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7 Big Film Festivals You Have To Go To If You’re A Film Lover

4 Comments - By Vesper Black

How much do you love your films? Well, if you’re just an avid film buff then a film festival may not be your scene, but if you’re a director, producer, investor or serious film fan that finds themselves on every red carpet premier, a film festival may be very interesting to you.

Here’s a list of the most popular film festivals around the world, both indie and mainstream to give you a broader understanding of what to expect.

London Film Festival (BFI)

Back in 1956 film critic Dilys Powell thought that London should have their own festival. He and the British Film Institute’s director James Quinn created the London Film Festival. Cinema greats like Ingmar Berman and Luchino Visconti walked the red carpet to view the roster of fifteen films.

Today over 50 countries participate with as many as 300 films featured during the festival which takes place in October. BFI attracts film fans, directors, writers and producers with over 150,000 people in attendance. You can expect to see small documentaries and experimental films.

Sundance Film Festival

Most people think that Redford founded Sundance, but it was actually a vision of Sterling van Wegener who was a cousin of Redford’s former wife. Robert Redford agreed to come on board as the festivals first chairman. Film buffs love to attend almost as much as the rich and famous.

Every January thousands of lovers of the silver screen head to Utah to watch American and International short and feature-length films created by independent producers. In 2011 over 50,000 were in attendance.

Raindance Film Festival

Operating from cities around the world which include Toronto, Budapest, Brussels, New York, London, Berlin and Montreal the Raindance film festival is a school and festival that runs independently and showcases the best films produced by independent and first time film makers.

Back in 1992 Elliot Grove came up with the festival to help extend school activities. Although it is a smaller festival it is responsible for premiering The Blair Witch Project and War Games: At the End of the Day.

Cannes Film Festival

Most people have heard of the Cannes film festival which attracts film makers from all over the world. The films that win the awards are usually heralded as future academy award winners. Concieved in 1939 it was intended to be an alternative to the Venice film festival which was highly influenced by the Fascist movement.

This annual event has been attracting A-listers from around the world since 1949 when Tyrone Power and Norma Shearer walked down the red carpet. Running for 12 days in April more than 200,000 people flock to Cannes to watch and review films from all genres.

Berlin Film Festival

This festival was founded in 1951 and every February previews up to 400 films that hope to capture a world-wide audience. Over 120 countries participate and the Berlin festival is attended by 4,000 journalists and as many as 19,000 film professionals. The Berlinale Festival is attended by more members of the public than any other festival in the world.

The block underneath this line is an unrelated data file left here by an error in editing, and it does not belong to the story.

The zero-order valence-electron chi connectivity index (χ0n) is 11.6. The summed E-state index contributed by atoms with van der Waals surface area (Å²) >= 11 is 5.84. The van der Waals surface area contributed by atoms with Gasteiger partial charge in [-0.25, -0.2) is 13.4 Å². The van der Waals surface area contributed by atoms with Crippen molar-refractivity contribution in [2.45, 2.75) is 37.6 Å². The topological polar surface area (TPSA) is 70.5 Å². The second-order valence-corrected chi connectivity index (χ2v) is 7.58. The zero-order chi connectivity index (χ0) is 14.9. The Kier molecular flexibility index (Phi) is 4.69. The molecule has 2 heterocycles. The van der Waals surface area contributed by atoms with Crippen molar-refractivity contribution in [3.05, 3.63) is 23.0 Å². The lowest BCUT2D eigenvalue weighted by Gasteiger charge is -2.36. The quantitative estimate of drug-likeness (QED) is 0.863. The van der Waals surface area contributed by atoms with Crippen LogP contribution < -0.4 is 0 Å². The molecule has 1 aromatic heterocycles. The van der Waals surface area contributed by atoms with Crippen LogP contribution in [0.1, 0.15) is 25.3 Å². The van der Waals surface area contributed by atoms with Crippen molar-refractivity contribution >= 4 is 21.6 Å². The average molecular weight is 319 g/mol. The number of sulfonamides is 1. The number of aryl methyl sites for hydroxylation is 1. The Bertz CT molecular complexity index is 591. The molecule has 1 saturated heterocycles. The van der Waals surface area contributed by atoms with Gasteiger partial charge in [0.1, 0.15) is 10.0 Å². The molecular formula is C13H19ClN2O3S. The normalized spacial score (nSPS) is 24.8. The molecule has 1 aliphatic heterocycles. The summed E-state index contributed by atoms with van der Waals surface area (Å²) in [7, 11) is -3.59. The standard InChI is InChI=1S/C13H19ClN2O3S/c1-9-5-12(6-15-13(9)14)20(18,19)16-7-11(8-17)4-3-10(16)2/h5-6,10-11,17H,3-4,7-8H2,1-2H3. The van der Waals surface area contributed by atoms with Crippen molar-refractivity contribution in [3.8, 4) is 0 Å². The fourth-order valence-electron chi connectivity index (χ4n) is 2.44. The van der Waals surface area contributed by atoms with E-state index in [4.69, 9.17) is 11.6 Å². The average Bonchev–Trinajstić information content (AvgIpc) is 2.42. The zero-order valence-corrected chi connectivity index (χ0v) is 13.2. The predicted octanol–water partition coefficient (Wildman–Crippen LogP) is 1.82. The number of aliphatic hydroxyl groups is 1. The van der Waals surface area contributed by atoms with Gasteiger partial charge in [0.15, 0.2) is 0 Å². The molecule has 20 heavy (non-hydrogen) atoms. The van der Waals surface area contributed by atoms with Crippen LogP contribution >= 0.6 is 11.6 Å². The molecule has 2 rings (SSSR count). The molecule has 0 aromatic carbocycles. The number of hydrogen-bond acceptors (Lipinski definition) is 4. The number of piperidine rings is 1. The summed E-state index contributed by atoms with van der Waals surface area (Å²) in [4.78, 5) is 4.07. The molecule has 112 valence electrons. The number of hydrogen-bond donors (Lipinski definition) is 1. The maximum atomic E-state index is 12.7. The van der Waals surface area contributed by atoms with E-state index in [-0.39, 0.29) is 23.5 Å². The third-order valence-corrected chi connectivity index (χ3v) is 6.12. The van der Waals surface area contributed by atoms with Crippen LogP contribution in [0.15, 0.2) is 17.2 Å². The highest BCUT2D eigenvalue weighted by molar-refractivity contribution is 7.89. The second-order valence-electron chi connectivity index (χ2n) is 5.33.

Madrid Film Festival

Each year in June, hundreds of small independent and large studio producers flock to Madrid for the annual Film festival which is open to all genres. Although Spain has over 40 festivals the most popular is held in Madrid each November. The Alcine Film Festival is one of the oldest short film festivals in Europe.

When it first began in 1983 it was specifically created for short film directors and producers, but for the past few years it has showcased full-length features and documentary films.

Toronto Film Festival

The Toronto International Film Festival, known as TIFF, is held in Canada every September. Since 1976 film producers and directors have headed to the capital of Ontario to showcase their independent and feature length films. In the last thirty years it has become one of the most prestigious festivals in the world.

The majority of films that are shown at the festival go on to become global hits worthy of Oscar buzz. Over 300,000 people attend each year to watch more than 300 films from 59 countries. Tiff was originally created as a place to highlight the best films from festivals all over the globe.

So there you have it, the most popular and well known film festivals.

Have you been to any this year, or plan to go next year?

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Vesper Black

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4 Comments so far
  1. Elliot Grove

    Wow – it’s a real honour to be included on this list of excellent film festivals. Thanks for thinking of Raindance

    Saturday 24th December 2011, 2:06 pm Reply
    • Vesper Black

      Hey Elliot,

      Our pleasure, Raindance is a fantastic festival.

      VB Team

      Monday 26th December 2011, 3:13 pm Reply
  2. Drew Cullingham

    amen to that – Raindance rocks!

    Saturday 7th January 2012, 12:22 am Reply
  3. Vesper Black

    Was at Raindance HQ today near Embankment and saw some really cool stuff coming along with great courses and young hungry film makers. Great Work

    Monday 12th November 2012, 11:54 pm Reply
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